Within the theory and practice of garden design exists the concept of ‘patterns’. Patterns are not rules, but general guidelines suggesting how people and a setting can be ‘in sync’. Some patterns suggest ways in which a green space can provide healing benefit to visitors. For example, the pattern ‘Wondering in Small Spaces’ describes how even small green spaces can be designed in such a way to evoke the imagination (mental wondering) or provide viewpoints where visitors survey the garden’s extent, feeling secure and inspired. Consider an experience in a Japanese garden:
The mind wonders when the eyes perceive a landscape filtered through the lacy leaves of a Japanese Maple. Intimate, smooth paths wind around a bend into a hidden nook. A bamboo water fountain clanks as the weight of the water rolls through it.
Japanese garden design patterns exhibit inherent knowledge and techniques to evoke a sense of wonderment, exploration and tranquility within the human experience. A desire to explore every distinct section and a call to pause and reflect are hallmarks of Japanese garden design. In recent years, researchers and landscape designers in Japan, North America and Europe are collaborating to understand human perception and health response within Japanese gardens.
The history of Japanese garden design extends well beyond Western garden design and contemporary discussion of designing nature spaces for health. Garden design arose in Japan in the 7th century, borrowing ideas from Chinese design. For hundreds of years, gardens were built for aristocrats, and more recently for Zen Buddhist meditation practice. Not until the 16th century did ‘tea garden’ design develop for use in everyday life. The Japanese tea ceremony has been practiced by all people, representing a way of thinking, being and perceiving. Japanese garden and tea house design are similar in their design and ideas.
In the last decade, researcher Goto and colleagues have asked “How does such a garden affect contemplation differently from other types of landscapes?” Their 2013 study measured the mood, aesthetic preference, and heart rate of observers who viewed three different landscape spaces – a tea garden, a French garden, and a few acres of a campus forest. Mood was assessed using an established protocol before and after viewing the spaces. Heart rate was assessed using a portable fingertip pulse monitor before and during the viewing. The findings support further research into Japanese garden design. The tea garden evoked greater responses in all outcome measures. Exposure to the tea garden had a soothing effect on viewer’s mood and after a delay, a lowered pulse rate.
This past March, the North American Japanese Garden Design Association held their biennial conference in Florida, themed ‘Japanese Gardens as Places for Wellness and Transformation’. Japanese gardens are found in at least 53 countries, and North America alone has more than 250 gardens. Their role in community health and well-being can be profound. The keynote address, “The Cognitive Science and Healing Characteristics of Japanese Gardens”, given by Chiba University professor Eijiro Fujii, summarizes research “on the visual effects of landscape tree forms, the relaxing effect of green space and the physio-psychological effects of Japanese gardens. The connection between eye movement and landscape tree forms, and the healing characteristics of plants and green spaces are established through the analysis of encephalograms. Physio-psychological responses to characteristic components of a Japanese garden are analyzed through semantic differential method, eye tracker and near-infrared spectroscopy.”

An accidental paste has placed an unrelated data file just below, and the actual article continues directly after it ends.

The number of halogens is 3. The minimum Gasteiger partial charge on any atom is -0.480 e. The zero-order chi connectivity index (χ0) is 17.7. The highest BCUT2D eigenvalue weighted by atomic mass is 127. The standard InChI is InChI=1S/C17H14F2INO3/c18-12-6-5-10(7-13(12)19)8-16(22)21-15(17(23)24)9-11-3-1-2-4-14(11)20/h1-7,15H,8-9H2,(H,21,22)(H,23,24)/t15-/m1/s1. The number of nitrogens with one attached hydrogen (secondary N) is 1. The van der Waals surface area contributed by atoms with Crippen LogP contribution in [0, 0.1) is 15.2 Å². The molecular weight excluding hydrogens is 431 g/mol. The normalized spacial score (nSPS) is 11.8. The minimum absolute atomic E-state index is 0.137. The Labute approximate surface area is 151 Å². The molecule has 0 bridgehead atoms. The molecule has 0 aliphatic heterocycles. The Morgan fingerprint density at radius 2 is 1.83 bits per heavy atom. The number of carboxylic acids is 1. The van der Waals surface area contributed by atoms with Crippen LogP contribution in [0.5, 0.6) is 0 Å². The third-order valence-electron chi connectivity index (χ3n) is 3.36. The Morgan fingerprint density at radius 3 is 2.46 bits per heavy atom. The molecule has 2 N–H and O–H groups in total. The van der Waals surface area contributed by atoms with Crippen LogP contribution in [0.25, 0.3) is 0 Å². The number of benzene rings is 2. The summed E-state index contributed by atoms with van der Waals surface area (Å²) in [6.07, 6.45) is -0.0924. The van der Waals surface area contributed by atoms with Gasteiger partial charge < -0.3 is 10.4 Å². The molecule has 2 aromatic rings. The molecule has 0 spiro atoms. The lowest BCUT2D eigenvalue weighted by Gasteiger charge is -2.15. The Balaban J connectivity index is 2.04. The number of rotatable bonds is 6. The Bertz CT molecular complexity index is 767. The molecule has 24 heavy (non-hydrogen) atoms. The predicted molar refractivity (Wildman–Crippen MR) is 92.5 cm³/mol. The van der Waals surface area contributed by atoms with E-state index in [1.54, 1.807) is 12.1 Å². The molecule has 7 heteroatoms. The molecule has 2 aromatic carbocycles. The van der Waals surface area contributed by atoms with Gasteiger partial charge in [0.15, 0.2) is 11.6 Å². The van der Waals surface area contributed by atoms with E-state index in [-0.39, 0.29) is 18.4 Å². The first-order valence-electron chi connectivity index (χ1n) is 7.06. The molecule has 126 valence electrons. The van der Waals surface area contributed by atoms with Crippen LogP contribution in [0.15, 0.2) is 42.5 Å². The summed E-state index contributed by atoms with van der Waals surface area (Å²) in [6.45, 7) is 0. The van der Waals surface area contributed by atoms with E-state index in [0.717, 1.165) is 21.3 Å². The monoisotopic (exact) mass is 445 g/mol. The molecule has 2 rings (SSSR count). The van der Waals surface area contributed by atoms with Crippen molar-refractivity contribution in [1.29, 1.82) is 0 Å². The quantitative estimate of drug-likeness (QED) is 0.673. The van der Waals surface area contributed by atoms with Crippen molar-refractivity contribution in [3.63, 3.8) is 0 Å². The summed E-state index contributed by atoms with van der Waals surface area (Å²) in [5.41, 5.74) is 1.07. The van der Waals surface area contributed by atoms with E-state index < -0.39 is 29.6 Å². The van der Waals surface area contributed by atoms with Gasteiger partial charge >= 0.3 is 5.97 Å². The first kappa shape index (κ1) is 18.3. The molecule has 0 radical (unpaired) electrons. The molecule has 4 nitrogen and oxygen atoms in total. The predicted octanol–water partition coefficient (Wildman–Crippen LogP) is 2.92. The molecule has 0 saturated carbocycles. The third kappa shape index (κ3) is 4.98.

Other presentations from the March conference hint at the emerging science and design analysis of Japanese gardens and health. Topics include eye movement, EKG measurements, student well-being in U.S. universities, Japanese gardens as civic space and a tool for meditative experiences, partnering with health practitioners, and practices to bridge the historic and future possibilities of Japanese gardens within communities.
The design decisions made by Japanese masters beginning in the 7th century attests to the rooted knowledge of human perception and design patterns to encourage self-reflection and pause. Jumping forward in time, but similar in spatial components, visitors to Florida’s public Morikami garden can experience historic garden design for the new millenium. In 2015, a research and community wellness program offered a year of unlimited “Strolls for Well-Being”. Encouraging visitors to slowly stroll through a landscape is also offered this year in Washington State’s Bloedel Reserve.